Written by Education Manager Robyn Ehrlich
Have you ever wondered what it would be like to fly? Virtual reality might be the best – and safest – way to find out. Virtual reality can help us have experiences we may not otherwise be able to.
Earlier this month, I attended my third EARTH (Education and Research: Testing Hypotheses) workshop, hosted by the Monterey Bay Aquarium Research Institute. EARTH uses near-real-time data from ocean observatories to design and test outreach and lays new groundwork, providing teachers with a means for integrating real-time data with existing educational standards and tested curriculum in an interactive and engaging way. Essentially, the workshop provides opportunities for researchers and educators to come together, resulting in lesson plans that incorporate real data that can be used in the classroom.
The focus of this year’s workshop was distance education, virtual reality, and augmented reality. All presenters work with various forms of virtual reality and augmented reality. Educators were able to learn about and experience what the presenters are working with, and share their insights into what is feasible and what they would like to incorporate into their classrooms.
I got the opportunity to go on a virtual scuba dive, become microscopic to explore a small sea creature, float above the city of Santa Cruz and visualize how sea level rise will impact the coastline, experience the sensation of falling, and create my own 360 videos and tours. These virtual reality experiences have a way of enhancing the experience of a 2D video in a way that makes it more tangible and meaningful. I knew it was not possible for me to truly fall, yet as I reached the end of the plank, I was nevertheless afraid to step off, and after I did, it actually felt like I was falling! While virtually scuba diving, I truly felt like I was underwater, exploring a coral reef.
Virtual reality is a great tool to use for experiences that are otherwise: dangerous, impossible, counter-productive, or expensive. It is being used to treat phobias and PTSD and the effect on prosocial behaviors is also being studied. Preliminary findings suggest virtual reality experiences have a stronger impact on environmental literacy than 2D images or reading about a topic. The user is able to make connections to consequences and in some cases to see the otherwise invisible.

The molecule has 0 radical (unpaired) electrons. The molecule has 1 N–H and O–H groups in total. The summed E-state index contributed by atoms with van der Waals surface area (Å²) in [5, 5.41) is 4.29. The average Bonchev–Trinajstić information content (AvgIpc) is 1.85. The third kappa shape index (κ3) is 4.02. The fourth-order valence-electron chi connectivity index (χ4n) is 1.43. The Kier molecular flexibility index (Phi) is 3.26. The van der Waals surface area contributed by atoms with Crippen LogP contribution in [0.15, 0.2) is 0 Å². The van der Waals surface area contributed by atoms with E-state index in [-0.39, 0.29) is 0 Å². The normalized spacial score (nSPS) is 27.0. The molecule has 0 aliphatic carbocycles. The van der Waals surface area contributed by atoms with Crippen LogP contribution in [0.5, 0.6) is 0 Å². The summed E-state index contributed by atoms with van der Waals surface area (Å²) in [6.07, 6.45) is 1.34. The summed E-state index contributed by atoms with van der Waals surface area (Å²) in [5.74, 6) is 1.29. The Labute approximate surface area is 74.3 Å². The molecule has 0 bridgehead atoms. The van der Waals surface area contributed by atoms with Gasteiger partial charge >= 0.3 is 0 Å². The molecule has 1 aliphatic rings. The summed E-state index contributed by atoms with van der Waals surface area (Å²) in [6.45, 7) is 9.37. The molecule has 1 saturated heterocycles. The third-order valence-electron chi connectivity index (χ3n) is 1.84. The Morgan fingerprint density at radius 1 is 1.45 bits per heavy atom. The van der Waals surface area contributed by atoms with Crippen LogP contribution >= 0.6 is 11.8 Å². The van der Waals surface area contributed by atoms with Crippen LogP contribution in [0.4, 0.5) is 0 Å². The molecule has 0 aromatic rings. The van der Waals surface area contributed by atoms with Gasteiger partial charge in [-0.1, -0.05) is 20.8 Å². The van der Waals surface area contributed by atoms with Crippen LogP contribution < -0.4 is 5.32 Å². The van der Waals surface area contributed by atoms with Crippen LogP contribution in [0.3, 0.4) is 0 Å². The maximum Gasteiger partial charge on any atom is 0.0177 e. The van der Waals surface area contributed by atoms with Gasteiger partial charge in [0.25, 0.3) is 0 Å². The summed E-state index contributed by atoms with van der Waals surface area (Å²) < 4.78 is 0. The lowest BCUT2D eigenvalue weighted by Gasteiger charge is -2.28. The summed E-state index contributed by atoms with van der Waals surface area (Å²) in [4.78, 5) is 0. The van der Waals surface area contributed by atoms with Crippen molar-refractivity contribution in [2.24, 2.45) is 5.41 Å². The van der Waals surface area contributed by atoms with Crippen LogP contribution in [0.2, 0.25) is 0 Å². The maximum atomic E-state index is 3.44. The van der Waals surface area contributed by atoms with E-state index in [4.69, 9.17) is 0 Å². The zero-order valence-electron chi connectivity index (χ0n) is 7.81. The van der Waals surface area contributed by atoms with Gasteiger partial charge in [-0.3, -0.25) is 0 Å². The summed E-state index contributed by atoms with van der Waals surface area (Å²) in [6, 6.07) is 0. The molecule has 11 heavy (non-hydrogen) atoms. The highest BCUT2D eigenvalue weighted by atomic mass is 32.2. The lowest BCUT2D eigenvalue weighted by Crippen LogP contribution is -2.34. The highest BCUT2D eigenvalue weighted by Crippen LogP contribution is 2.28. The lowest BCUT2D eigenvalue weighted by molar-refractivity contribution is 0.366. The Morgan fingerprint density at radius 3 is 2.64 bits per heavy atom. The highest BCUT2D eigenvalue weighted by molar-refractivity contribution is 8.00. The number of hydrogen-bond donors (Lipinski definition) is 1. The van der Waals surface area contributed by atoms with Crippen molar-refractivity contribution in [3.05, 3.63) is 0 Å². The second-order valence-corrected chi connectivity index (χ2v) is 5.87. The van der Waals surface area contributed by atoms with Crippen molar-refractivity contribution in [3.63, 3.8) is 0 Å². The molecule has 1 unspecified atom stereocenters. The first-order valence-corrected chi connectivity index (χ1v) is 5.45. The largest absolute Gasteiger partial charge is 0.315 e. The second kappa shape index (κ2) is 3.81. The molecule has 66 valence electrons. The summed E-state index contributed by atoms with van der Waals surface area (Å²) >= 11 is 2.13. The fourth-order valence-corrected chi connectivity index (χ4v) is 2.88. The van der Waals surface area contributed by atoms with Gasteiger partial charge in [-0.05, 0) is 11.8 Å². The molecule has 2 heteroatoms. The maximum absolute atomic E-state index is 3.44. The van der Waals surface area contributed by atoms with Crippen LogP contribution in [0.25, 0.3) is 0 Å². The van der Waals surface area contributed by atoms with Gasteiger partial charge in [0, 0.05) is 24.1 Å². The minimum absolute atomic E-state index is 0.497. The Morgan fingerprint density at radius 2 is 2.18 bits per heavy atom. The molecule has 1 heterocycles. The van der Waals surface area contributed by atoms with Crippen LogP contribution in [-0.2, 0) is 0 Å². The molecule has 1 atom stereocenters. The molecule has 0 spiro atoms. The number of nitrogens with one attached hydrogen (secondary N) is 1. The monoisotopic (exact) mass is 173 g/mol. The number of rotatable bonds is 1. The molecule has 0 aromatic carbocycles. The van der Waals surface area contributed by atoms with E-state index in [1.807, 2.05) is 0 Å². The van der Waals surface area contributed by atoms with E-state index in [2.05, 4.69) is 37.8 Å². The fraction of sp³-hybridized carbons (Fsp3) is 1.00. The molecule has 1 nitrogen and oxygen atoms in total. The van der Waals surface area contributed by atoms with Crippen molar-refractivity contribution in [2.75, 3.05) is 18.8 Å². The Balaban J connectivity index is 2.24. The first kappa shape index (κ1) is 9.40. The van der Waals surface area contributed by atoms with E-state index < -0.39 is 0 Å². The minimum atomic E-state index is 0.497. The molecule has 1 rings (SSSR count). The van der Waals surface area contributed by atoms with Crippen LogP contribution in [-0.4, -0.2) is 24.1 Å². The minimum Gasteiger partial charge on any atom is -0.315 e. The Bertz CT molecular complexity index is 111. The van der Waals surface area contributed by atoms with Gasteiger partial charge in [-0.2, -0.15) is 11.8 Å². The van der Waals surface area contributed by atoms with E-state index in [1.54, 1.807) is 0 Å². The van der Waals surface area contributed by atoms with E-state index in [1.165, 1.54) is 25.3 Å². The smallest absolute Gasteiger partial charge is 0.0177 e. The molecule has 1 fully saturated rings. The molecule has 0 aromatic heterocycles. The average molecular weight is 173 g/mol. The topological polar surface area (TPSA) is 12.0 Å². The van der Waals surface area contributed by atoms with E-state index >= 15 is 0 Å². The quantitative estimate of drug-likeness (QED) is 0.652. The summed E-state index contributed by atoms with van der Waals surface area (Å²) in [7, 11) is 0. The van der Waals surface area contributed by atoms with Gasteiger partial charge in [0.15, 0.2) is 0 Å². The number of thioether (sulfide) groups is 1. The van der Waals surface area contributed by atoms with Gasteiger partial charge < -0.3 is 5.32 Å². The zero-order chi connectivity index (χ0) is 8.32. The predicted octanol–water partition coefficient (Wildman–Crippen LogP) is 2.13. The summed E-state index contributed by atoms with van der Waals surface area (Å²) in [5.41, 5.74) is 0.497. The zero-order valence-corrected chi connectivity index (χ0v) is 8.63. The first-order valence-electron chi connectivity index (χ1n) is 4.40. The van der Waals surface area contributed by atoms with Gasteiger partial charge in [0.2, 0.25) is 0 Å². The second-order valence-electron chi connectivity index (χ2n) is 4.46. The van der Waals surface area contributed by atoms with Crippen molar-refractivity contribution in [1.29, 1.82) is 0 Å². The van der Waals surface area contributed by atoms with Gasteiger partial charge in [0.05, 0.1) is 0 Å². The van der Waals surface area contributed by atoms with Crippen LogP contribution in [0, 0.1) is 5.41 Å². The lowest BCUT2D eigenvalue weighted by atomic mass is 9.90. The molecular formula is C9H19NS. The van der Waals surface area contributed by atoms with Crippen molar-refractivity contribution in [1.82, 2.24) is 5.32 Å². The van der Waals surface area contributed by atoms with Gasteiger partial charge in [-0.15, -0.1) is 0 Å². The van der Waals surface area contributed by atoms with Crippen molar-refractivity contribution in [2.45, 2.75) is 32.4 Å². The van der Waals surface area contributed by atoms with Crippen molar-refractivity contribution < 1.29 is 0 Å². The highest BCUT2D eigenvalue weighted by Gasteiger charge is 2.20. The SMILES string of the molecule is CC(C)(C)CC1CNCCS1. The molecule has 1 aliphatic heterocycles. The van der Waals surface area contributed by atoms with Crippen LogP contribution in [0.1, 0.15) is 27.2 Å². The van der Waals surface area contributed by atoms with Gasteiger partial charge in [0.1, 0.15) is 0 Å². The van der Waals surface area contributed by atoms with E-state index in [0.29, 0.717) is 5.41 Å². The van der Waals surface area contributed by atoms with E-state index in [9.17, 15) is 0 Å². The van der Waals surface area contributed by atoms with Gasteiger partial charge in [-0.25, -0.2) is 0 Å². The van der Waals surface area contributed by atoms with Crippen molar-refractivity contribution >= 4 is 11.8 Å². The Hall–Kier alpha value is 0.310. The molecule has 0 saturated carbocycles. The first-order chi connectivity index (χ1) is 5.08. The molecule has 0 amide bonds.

I left the workshop with so much new knowledge and so many new ideas I hope to bring into my work here at Pacific Whale Foundation. I had no idea just how quickly virtual reality technology was advancing and how accessible it is rapidly becoming! Through virtual reality experiences, it is possible for people to experience the ocean in ways that they never have before, giving them a stronger appreciation for and understanding of the marine environment and why it is important we protect it.
Robyn began her career with Pacific Whale Foundation in 2005 as a Marine Naturalist immediately after earning her B.S. in Marine Biology from the University of Maryland. After completing her Master’s in Science Education from the University of Florida in 2012, she taught high school and elementary school on Maui for nearly four years before returning to our team in 2016 in her current role as Education Manager, where she can use her teaching experience and expertise to inspire children to become stewards of their local and global environment.
As Education Manager, she oversees our Keiki Whalewatch program, which has introduced over 10,000 students to the wonders of whalewatching; Ocean Camp, giving 800 keiki each year a deeper understanding of marine life, and the Plastic Pollution Solutions program to exchange educator learning techniques, expertise and resources that further develop Maui Nui intermediate and high school students into future stewards of our planet’s oceans.